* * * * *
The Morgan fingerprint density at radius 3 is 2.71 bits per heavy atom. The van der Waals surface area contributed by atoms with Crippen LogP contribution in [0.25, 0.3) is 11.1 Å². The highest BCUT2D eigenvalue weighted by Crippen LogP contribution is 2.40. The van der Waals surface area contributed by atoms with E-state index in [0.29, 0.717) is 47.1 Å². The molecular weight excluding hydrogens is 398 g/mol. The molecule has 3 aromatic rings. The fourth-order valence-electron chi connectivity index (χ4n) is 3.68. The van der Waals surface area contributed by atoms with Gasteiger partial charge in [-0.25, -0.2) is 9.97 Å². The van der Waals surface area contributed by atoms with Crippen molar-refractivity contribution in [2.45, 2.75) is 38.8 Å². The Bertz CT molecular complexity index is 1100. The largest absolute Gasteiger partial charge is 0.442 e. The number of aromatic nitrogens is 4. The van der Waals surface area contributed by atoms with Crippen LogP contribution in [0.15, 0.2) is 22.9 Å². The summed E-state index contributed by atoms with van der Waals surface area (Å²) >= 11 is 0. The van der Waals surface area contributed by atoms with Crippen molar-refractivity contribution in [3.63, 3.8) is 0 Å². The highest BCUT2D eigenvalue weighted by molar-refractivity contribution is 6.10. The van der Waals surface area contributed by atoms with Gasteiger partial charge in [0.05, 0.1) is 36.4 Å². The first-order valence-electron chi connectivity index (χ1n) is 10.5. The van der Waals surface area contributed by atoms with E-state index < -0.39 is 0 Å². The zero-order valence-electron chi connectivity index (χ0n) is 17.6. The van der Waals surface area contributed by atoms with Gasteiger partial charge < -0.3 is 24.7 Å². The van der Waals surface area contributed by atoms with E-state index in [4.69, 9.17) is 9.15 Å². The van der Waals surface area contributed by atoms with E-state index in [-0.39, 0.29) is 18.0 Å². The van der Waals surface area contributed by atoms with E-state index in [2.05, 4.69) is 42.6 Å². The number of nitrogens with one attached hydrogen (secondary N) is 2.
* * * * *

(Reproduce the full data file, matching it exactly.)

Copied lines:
The Morgan fingerprint density at radius 3 is 2.71 bits per heavy atom. The van der Waals surface area contributed by atoms with Crippen LogP contribution in [0.25, 0.3) is 11.1 Å². The highest BCUT2D eigenvalue weighted by Crippen LogP contribution is 2.40. The van der Waals surface area contributed by atoms with E-state index in [0.29, 0.717) is 47.1 Å². The molecular weight excluding hydrogens is 398 g/mol. The molecule has 3 aromatic rings. The fourth-order valence-electron chi connectivity index (χ4n) is 3.68. The van der Waals surface area contributed by atoms with Gasteiger partial charge in [-0.25, -0.2) is 9.97 Å². The van der Waals surface area contributed by atoms with Crippen molar-refractivity contribution in [2.45, 2.75) is 38.8 Å². The Bertz CT molecular complexity index is 1100. The largest absolute Gasteiger partial charge is 0.442 e. The number of aromatic nitrogens is 4. The van der Waals surface area contributed by atoms with Crippen LogP contribution in [0.15, 0.2) is 22.9 Å². The summed E-state index contributed by atoms with van der Waals surface area (Å²) >= 11 is 0. The van der Waals surface area contributed by atoms with Crippen molar-refractivity contribution in [3.63, 3.8) is 0 Å². The highest BCUT2D eigenvalue weighted by molar-refractivity contribution is 6.10. The van der Waals surface area contributed by atoms with Gasteiger partial charge in [0.05, 0.1) is 36.4 Å². The first-order valence-electron chi connectivity index (χ1n) is 10.5. The van der Waals surface area contributed by atoms with E-state index < -0.39 is 0 Å². The zero-order valence-electron chi connectivity index (χ0n) is 17.6. The van der Waals surface area contributed by atoms with Gasteiger partial charge < -0.3 is 24.7 Å². The van der Waals surface area contributed by atoms with E-state index in [4.69, 9.17) is 9.15 Å². The van der Waals surface area contributed by atoms with E-state index in [-0.39, 0.29) is 18.0 Å². The van der Waals surface area contributed by atoms with E-state index in [2.05, 4.69) is 42.6 Å². The number of nitrogens with one attached hydrogen (secondary N) is 2.